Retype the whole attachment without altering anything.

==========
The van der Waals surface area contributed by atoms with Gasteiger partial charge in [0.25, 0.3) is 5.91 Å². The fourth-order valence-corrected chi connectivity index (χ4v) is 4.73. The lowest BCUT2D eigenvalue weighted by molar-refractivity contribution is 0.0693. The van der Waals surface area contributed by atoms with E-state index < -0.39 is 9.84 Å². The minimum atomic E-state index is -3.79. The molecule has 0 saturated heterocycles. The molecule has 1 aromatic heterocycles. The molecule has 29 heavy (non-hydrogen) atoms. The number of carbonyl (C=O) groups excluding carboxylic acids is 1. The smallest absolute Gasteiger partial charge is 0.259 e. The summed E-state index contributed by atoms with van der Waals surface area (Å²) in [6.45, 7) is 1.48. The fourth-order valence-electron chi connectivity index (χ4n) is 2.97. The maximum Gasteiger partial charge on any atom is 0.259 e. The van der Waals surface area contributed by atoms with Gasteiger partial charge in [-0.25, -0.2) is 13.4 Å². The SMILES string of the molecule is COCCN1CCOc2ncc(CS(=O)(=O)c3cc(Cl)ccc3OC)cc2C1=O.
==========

The van der Waals surface area contributed by atoms with Gasteiger partial charge in [0.25, 0.3) is 5.91 Å². The fourth-order valence-corrected chi connectivity index (χ4v) is 4.73. The lowest BCUT2D eigenvalue weighted by molar-refractivity contribution is 0.0693. The van der Waals surface area contributed by atoms with E-state index < -0.39 is 9.84 Å². The minimum atomic E-state index is -3.79. The molecule has 0 saturated heterocycles. The molecule has 1 aromatic heterocycles. The molecule has 29 heavy (non-hydrogen) atoms. The number of carbonyl (C=O) groups excluding carboxylic acids is 1. The smallest absolute Gasteiger partial charge is 0.259 e. The summed E-state index contributed by atoms with van der Waals surface area (Å²) in [6.45, 7) is 1.48. The fourth-order valence-electron chi connectivity index (χ4n) is 2.97. The maximum Gasteiger partial charge on any atom is 0.259 e. The van der Waals surface area contributed by atoms with Gasteiger partial charge in [-0.25, -0.2) is 13.4 Å². The SMILES string of the molecule is COCCN1CCOc2ncc(CS(=O)(=O)c3cc(Cl)ccc3OC)cc2C1=O.